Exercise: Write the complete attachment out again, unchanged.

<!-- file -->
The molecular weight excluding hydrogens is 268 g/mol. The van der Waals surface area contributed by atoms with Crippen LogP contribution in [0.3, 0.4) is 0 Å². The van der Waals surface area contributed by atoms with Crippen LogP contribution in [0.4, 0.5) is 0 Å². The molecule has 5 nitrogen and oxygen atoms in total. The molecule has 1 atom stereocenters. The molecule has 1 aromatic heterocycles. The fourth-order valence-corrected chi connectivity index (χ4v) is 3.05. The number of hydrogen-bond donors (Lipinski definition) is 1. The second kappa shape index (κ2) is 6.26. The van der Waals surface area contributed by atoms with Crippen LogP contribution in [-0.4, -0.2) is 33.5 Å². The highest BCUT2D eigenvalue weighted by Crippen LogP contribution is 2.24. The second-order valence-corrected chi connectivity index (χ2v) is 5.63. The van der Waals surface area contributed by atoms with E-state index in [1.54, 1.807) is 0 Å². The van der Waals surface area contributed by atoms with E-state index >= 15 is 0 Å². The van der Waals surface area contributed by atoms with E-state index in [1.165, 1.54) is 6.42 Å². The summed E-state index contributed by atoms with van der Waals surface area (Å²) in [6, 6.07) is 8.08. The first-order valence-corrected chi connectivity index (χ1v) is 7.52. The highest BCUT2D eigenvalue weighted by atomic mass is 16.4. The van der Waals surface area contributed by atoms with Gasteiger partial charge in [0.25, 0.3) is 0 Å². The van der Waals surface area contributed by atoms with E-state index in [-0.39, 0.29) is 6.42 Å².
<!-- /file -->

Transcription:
The molecular weight excluding hydrogens is 268 g/mol. The van der Waals surface area contributed by atoms with Crippen LogP contribution in [0.3, 0.4) is 0 Å². The van der Waals surface area contributed by atoms with Crippen LogP contribution in [0.4, 0.5) is 0 Å². The molecule has 5 nitrogen and oxygen atoms in total. The molecule has 1 atom stereocenters. The molecule has 1 aromatic heterocycles. The fourth-order valence-corrected chi connectivity index (χ4v) is 3.05. The number of hydrogen-bond donors (Lipinski definition) is 1. The second kappa shape index (κ2) is 6.26. The van der Waals surface area contributed by atoms with Crippen LogP contribution in [-0.4, -0.2) is 33.5 Å². The highest BCUT2D eigenvalue weighted by Crippen LogP contribution is 2.24. The second-order valence-corrected chi connectivity index (χ2v) is 5.63. The van der Waals surface area contributed by atoms with E-state index in [1.54, 1.807) is 0 Å². The van der Waals surface area contributed by atoms with E-state index >= 15 is 0 Å². The van der Waals surface area contributed by atoms with E-state index in [1.165, 1.54) is 6.42 Å². The summed E-state index contributed by atoms with van der Waals surface area (Å²) in [6, 6.07) is 8.08. The first-order valence-corrected chi connectivity index (χ1v) is 7.52. The highest BCUT2D eigenvalue weighted by atomic mass is 16.4. The van der Waals surface area contributed by atoms with Gasteiger partial charge in [0.25, 0.3) is 0 Å². The van der Waals surface area contributed by atoms with E-state index in [-0.39, 0.29) is 6.42 Å².